Construction sector welcomes revisions allowing some work to resume under Calgary fire ban

Calgary's construction sector welcomed changes to the city's fire ban that will allow some work to continue. (Adam Bent/CBC - image credit)
Calgary's construction sector welcomed changes to the city's fire ban that will allow some work to continue. (Adam Bent/CBC - image credit)

Roofing, as well as other construction work that involves practices like hot air welding, can now go resume, though a Calgary fire ban remains in place due to a major water main break last week.

Calgary Fire Department (CFD) Chief Steve Dongworth announced the rule change during Tuesday's daily update on the water main break, saying he's been working closely with the Calgary Construction Association (CCA) to revise the definitions within the ban.

A prohibition on several burning-related activities has been in place since a massive water main break on June 10 plunged Calgary's supply into a critical state that also triggered outdoor water restrictions.

Under the fire ban, hot works were prohibited.

The city defines hot works as any work that involves open flames or producing heat or sparks, including, but not limited to, cutting, welding, soldering, brazing, grinding, adhesive bonding, roofing operations, thermal spraying and thawing pipes.

"We know some of these restrictions had an impact on the type of work that could be carried out on construction sites and on the workers themselves," said Dongworth.

"We've been working …to both clarify the direction given by the fire department and also to come up with solutions that support the needs of industry."

In a statement, the CCA welcomed the change, saying it was happy to see the efforts of the CFD to balance the safety of Calgarians with the operational needs of the construction industry.

"We appreciate the CFD's recognition of the importance of roofing work involving hot air welding and cold processes roofing in new construction projects," reads the statement.

"While certain high risk hot works, such as those involving open flames or bitumen/tar kettles on new and existing buildings, remain prohibited, we understand these measures as they prioritize the most high-risk operations."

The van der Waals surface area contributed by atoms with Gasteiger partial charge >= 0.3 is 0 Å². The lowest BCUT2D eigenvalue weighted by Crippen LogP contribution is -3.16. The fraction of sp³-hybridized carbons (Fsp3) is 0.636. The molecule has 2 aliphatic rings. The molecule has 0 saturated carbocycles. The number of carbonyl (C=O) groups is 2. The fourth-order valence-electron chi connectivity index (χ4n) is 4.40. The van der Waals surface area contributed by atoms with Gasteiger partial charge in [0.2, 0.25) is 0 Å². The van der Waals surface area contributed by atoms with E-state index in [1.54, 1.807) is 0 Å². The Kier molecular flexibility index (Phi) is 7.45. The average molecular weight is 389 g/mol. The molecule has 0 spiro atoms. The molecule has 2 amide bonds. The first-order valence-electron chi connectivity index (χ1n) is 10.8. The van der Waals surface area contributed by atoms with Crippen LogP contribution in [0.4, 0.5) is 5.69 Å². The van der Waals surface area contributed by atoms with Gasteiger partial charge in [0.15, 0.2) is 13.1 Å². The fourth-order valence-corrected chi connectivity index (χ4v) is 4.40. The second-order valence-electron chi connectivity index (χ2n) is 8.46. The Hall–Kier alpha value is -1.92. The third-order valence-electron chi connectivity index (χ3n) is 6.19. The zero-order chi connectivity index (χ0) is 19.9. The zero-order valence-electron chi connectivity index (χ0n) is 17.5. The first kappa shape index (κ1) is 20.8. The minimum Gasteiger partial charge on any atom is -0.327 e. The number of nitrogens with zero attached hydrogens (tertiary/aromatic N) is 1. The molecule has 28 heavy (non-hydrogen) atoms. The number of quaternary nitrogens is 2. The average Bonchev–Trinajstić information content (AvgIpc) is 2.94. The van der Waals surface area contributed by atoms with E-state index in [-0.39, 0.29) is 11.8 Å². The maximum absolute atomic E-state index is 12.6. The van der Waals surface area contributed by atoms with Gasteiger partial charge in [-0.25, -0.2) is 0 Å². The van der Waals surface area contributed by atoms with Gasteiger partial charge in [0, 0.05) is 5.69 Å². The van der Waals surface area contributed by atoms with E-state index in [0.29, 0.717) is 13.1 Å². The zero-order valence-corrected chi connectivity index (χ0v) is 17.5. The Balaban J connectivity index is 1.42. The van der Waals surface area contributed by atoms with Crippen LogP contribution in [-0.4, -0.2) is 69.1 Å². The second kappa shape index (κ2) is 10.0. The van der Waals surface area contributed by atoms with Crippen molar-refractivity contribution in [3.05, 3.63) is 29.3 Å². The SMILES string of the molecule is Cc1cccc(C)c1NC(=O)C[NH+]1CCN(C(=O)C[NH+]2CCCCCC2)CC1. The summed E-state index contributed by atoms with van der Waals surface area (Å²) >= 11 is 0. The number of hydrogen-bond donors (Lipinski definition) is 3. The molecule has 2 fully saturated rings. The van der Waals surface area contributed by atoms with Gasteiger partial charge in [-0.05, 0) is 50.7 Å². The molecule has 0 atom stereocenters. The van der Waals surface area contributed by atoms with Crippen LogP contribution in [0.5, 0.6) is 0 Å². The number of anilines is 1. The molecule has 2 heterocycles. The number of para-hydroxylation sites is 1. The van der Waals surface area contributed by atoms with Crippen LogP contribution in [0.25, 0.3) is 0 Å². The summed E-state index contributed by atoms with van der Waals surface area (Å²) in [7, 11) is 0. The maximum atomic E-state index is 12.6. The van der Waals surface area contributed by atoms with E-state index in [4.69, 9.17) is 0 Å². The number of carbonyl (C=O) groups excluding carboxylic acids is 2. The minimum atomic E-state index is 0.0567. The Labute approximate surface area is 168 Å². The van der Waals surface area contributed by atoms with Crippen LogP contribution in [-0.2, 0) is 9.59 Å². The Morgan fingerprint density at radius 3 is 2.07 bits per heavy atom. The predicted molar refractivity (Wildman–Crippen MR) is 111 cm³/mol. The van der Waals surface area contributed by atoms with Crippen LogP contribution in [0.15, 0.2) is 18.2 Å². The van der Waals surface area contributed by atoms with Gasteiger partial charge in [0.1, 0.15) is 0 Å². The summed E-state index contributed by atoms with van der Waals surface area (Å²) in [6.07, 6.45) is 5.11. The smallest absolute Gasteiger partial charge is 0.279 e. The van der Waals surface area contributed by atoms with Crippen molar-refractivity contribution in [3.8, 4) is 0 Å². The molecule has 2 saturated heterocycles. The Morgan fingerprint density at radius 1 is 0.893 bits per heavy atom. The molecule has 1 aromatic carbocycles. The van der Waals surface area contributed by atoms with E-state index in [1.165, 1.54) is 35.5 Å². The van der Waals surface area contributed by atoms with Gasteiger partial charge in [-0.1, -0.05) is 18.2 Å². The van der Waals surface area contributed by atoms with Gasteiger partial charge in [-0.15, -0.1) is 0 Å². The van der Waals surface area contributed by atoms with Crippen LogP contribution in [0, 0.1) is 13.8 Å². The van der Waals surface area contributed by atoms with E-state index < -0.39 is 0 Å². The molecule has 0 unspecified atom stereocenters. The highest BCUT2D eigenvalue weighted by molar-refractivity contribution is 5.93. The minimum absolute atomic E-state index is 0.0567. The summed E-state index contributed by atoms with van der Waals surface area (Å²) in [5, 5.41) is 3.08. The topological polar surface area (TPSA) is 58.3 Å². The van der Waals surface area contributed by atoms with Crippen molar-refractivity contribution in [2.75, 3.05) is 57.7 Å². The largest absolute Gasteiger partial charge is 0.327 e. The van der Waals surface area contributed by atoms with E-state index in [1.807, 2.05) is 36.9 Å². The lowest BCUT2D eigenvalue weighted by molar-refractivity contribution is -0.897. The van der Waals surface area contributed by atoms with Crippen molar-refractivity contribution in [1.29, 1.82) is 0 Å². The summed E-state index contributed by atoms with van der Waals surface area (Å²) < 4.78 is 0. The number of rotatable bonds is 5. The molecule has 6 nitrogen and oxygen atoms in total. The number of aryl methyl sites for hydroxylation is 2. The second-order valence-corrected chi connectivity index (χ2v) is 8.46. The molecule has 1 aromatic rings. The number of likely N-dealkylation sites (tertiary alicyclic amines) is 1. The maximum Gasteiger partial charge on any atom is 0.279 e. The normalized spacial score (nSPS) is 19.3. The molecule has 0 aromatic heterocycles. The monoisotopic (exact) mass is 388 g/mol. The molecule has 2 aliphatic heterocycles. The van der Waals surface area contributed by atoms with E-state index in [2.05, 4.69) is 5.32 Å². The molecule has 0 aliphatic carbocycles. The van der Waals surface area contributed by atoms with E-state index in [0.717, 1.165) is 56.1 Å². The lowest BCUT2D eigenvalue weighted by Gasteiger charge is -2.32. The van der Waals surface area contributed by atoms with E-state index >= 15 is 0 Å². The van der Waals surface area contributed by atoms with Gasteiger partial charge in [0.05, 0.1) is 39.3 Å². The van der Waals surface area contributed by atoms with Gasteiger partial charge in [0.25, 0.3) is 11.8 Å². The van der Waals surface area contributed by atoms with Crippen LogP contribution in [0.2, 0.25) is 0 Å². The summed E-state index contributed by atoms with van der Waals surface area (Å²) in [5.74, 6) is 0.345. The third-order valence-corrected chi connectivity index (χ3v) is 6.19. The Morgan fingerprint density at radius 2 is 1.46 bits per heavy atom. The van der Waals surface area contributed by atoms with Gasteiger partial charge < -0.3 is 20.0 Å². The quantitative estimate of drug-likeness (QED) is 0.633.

Other activities that were previously prohibited remain banned.

In an interview on CBC's the Calgary Eyeopener earlier in the day, CCA president and CEO Bill Black said the sector was feeling the crunch because of the ban, expressing concern that there could be a backlog if work doesn't continue soon.

"Every day is critical," Black said.

"It's not just about people earning money and being able to provide for their families, but it's also about the industry able to ensure projects are not delayed with other projects down the road."

Black added that around 800 commercial roofers were sitting at home on Monday and unable to work during "prime roofing weather."

LISTEN | Calgary Construction Association president Bill Black talks about the impacts of the fire ban on construction in the city

While Black acknowledged the dangers that the works can pose, he advocated for a change in the rules and definitions on behalf of the industry during a meeting with Dongworth on Monday.

"We understand the safety concerns and are willing to invest in additional resources and individuals and fire professionals to oversee the work until such a time as the fire department is more confident and has the resources it needs," he said.

Dongworth said that low-risk work can go ahead as long as a fire watch is maintained for an hour post-application and is followed by an inspection four hours after completion.

Additional fire extinguishers must also be available on site following hot works activities.